Bidding war sends defense contractor Grumman's stock soaring


Like an F-14 fighter launched from the deck of an aircraft zTC carrier and climbing toward the clouds, Grumman Corp.'s stock has soared more than 76 percent in the past week, and the indications are that it may go even higher.

Grumman shareholders are the chief beneficiaries of a bidding war for Grumman that erupted this week between

Bethesda-based Martin Marietta Corp. and Northrop Corp. of Los Angeles.

Grumman's shares jumped $3 yesterday to close at $64.75, well above Northrop's Thursday bid of $60 a share -- or $2.04 billion -- and an indication that Wall Street expects the bidding to go even higher. Northrop's bid came three days after Martin Marietta said it would pay $55 a share ($1.9 billion) for control of Grumman, which made a name for itself as the primary supplier of carrier-based aircraft for the Navy.

But how high will the stock go?

Paul H. Nisbit, president of JSA Research in Newport, R.I., which concentrates on the defense and aerospace industry, laughed and said, "Earlier this week I would have said $55, the Martin offer, but now it's anybody's guess."

Some analysts are talking about the possibility that Grumman stock might reach $70, but Mr. Nisbit says $80 is possible.

"When you extrapolate what Northrop is saying," Mr. Nisbit said, "the indications are that they may pay as much as $2.8 billion for Grumman; that's $80 a share.

"The veiled threat [from Northrop] to Martin Marietta is: 'Go ahead and bid higher. We're ready to go to $80.' "

Northrop has said that it has financing commitments totaling $2.8 billion from Chase Manhattan Bank and Chemical Bank.

Asked whether Northrop was prepared to raise its $60 offer for Grumman, Richard B. Waugh Jr., Northrop's chief financial officer, first said he could not comment. But then he said, "All I can say is, read the tea leaves between what our chairman is saying and what I'm saying."

Byron Callan, an analyst with Merrill Lynch & Co., said in a report released yesterday that Northrop could afford to pay $70 a share for Grumman and still maintain its 1994 earnings estimate of $4.15 a share. Mr. Nisbit said that $80 is well above Grumman's true value.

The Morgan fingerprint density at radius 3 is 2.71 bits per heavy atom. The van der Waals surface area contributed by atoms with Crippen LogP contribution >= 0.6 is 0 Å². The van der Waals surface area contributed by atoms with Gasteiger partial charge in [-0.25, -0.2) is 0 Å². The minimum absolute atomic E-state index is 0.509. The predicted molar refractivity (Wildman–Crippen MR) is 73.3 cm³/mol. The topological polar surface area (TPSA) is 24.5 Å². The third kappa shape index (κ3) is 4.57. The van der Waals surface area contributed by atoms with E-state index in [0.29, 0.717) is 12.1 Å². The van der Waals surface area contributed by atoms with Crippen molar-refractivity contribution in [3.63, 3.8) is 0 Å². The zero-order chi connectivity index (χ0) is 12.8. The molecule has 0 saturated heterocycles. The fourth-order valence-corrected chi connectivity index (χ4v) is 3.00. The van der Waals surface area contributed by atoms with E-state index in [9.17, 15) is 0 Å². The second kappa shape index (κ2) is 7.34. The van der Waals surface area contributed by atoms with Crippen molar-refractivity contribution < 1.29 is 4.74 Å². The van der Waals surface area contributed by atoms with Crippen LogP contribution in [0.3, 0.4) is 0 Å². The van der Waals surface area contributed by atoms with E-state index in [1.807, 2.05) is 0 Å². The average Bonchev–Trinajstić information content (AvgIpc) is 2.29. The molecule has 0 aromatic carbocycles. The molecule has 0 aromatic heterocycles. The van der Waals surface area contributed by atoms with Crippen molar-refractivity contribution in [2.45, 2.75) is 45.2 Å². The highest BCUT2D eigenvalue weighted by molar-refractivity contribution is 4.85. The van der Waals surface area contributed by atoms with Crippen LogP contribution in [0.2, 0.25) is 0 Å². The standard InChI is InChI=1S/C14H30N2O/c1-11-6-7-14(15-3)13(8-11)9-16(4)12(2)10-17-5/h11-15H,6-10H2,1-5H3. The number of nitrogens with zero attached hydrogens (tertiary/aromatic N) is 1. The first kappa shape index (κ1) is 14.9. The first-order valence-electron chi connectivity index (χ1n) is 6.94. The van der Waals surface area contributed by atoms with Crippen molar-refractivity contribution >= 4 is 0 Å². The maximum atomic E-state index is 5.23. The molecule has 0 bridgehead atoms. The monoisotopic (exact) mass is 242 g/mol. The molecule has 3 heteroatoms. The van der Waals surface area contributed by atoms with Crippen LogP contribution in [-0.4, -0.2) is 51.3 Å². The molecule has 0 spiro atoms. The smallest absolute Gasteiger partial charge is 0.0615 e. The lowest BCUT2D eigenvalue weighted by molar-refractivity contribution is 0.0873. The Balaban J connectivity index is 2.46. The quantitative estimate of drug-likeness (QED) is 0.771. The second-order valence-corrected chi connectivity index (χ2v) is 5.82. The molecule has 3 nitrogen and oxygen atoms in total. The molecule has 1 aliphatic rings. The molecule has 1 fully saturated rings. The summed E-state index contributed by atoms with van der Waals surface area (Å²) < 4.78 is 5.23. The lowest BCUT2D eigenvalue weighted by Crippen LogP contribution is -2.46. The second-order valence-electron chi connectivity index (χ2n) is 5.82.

He said the company has been shrinking in recent years as most of its aircraft production has ended and is expected to continue to shrink.

"For Martin Marietta to raise its bid to $65," Mr. Nisbit said, "that would be an 18 percent increase. I would not be surprised if Norman Augustine [chairman and chief executive of Martin Marietta] said, 'We are not bidding any higher.' "

Officials of all three companies declined to comment yesterday on what moves might lie ahead.

Mr. Nisbit said he thinks Northrop is more desperate to make an acquisition than Martin Marietta is. Martin Marietta has made several major acquisitions in recent years, including General Electric Corp.'s aerospace division for $3.05 billion and the Atlas rocket production arm of General Dynamics Corp for $208.5 million, but Northrop has been shut out in its previous efforts to expand via acquisition.

In recent years, Northrop lost out in the bidding for General Dynamics' fighter plane division, the missile division of McDonnell Douglas Corp. and the Bethesda-based Federal Systems division of International Business Machines Corp.

As the defense industry continues to consolidate to adjust to the shrinking Pentagon budget, there are fewer companies for Northrop to choose from, Mr. Nisbit said.

"This scarcity factor puts a higher value on Grumman for Northrop than it does for Martin Marietta."

Grumman's nearly 18,000 workers also may have a say in who ends up owning the company.

The workers own about one-third of the stock, said William McDonald, a Grumman spokesman.

Their vote could go to the company that offers them the most job security.

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